The 78th edition of the Quarterly Aquatic Animal Disease Report contains information from twelve governments in the Asia-Pacific region. The foreword discusses three recent aquatic animal health consultations: The ASEAN Regional Technical Consultation on Aquatic Emergency Preparedness and Response Systems for Effective Management of Transboundary Disease Outbreaks in Southeast Asia; the Regional Consultation and Related Study on Antimicrobial Resistance Risk to Aquaculture in Asia; and the Preliminary Consultation on Monitoring of Antimicrobial Resistance in Bacterial Pathogens in Aquaculture.

In this issue:

Concept of seed production of Heteropneustes fossilis in farmers' fields in West Bengal, India; Fishing gear and practices in flood waters of Assam; Fisherwomen empowerment: Shedding light on the invisible gender; Integrated multi-trophic aquaculture systems: A solution of sustainability.

Marine aquaculture of high value species such as fish is generally reliant on external food supplies and has a negative impact on water quality, generating high organic and nutrient loadings. Integrated multi-trophic aquaculture offers a solution to reduce environmental impact of farming systems, culturing complimentary species that can recycle nutrients and reduce nutrient pollution while generating additional products for sale. This article looks at species selection and integration of trophic levels in system design.

The 77th edition of the Quarterly Aquatic Animal Disease Report contains information from nine governments. The foreword discusses an intensive seven-day training course on tilapia lake virus (TiLV) that was jointly organised by China's National Fisheries Extension Center, Sun Yat-Sen University and the Food and Agriculture Organization of the United Nations.

This short research note provides insights on the invasive apple snails (Pomacea spp.) and rice cultivation in Brunei Darussalam. This freshwater invasive snail was first detected in 2009, but it was never introduced intentionally. Since then their population has increased swiftly and spread to almost all the rice areas across the country, becoming a major pest of irrigated transplanted rice. Research and collaboration among infested countries is important for accurate species identification and better understanding of the invasion pathways.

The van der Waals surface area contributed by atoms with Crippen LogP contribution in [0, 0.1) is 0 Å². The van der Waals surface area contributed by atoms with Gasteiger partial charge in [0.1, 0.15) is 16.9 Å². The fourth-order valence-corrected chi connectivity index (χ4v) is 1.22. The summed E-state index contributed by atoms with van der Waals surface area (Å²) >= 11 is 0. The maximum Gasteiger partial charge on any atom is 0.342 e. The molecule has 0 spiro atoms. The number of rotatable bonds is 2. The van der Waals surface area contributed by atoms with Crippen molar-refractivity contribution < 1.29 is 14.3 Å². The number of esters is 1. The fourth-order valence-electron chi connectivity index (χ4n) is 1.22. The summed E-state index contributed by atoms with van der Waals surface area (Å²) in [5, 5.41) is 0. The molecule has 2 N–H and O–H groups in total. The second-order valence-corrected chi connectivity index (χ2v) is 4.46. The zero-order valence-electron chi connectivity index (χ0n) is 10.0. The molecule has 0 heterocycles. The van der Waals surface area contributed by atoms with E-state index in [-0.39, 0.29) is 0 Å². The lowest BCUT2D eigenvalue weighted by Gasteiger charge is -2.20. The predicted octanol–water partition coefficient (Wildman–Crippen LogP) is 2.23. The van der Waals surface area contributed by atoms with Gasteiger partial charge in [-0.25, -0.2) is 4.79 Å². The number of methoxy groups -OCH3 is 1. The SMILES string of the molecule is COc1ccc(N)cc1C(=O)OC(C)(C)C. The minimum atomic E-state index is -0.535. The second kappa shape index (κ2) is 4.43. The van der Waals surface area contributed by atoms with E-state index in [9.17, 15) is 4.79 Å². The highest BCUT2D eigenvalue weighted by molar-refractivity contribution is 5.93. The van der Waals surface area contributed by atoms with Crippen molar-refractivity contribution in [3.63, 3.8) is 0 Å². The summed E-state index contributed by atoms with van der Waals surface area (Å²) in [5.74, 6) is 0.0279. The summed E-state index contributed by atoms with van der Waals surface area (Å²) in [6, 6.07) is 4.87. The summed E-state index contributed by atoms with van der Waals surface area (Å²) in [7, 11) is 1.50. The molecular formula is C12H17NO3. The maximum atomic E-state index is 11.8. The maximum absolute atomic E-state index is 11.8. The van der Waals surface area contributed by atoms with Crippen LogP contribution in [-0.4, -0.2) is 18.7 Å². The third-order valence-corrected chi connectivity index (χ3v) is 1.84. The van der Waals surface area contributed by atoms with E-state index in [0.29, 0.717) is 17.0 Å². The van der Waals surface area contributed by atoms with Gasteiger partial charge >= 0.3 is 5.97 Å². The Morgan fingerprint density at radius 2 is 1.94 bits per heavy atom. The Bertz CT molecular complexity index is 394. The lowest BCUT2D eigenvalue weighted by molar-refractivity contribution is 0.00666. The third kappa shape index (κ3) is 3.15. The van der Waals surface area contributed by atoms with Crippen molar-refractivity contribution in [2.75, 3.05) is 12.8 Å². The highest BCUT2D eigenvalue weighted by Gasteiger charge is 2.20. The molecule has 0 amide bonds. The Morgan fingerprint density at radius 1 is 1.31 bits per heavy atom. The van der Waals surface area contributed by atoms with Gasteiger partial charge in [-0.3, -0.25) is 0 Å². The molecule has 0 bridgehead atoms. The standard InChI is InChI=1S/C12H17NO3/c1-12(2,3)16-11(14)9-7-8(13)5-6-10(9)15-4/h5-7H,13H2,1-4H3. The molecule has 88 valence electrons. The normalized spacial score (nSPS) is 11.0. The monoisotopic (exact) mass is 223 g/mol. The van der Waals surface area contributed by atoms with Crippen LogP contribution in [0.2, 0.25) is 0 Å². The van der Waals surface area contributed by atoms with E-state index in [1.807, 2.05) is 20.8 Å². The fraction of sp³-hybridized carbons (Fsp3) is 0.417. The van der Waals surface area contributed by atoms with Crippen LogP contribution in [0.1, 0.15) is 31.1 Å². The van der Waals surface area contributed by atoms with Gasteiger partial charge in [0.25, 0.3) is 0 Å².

The 76th edition of the Quarterly Aquatic Animal Disease Report contains information from 14 governments. The foreword discusses the outcomes of a Stakeholder Consultation on Progressive Management Pathway to Improve Aquaculture Biosecurity, organised by the Food and Agriculture Organization of the United Nations, Mississippi State University and the World Bank.

This report summarises the proceedings of the 16th meeting of the Advisory Group, held 26-27 August 2017 in Bali, Indonesia. The group's role includes reviewing disease trends and emerging threats in the region, identifying developments in global aquatic disease issues and standards, evaluating the Quarterly Aquatic Animal Disease Reporting Programme and providing guidance on regional strategies to improve aquatic animal health management. The meeting included discussion on Tilapia Lake Virus (TiLV) and developments in antimicrobial resistance.

Integrated multi-trophic aquaculture is a flexible concept, on which many variations can be developed and should not be viewed as confined to open-water, marine systems. Freshwater integrated multi-trophic aquaculture, perhaps better known as aquaponics, applies the same principles as those used in marine integrated multi-trophic systems. In particular, using plants to reduce phosphorus (and other nutrient) levels in effluents can help farmers meet water quality guidelines and prevent eutrophication in the environment.

In this issue:

Invasive apple snails (Pomacea spp.) in Vietnam: Short review; A review of fresh water integrated multi-trophic aquaculture: Catching up on the dream of a blue revolution in India; Pre-pupae (larvae) of black soldier fly - a potential alternate protein source for aquaculture feeds; Penaeid shrimp and giant prawn seed collection from Rupnarayan River in Purba Medinipur, West Bengal, India; NACA Newsletter; First training course on culture-based fisheries held in Nha Trang, Vietnam.

Apple snails have become a major pest of wetland rice in much of Southeast Asia. Two species are involved, Pomacea canaliculata and P. maculata. One or both of these species have become widely established not only in many parts of Southeast Asia but also in other parts of the world. This book provides an update on research into the biology, management and use of apple snails and highlights the need to prevent further spread of these species.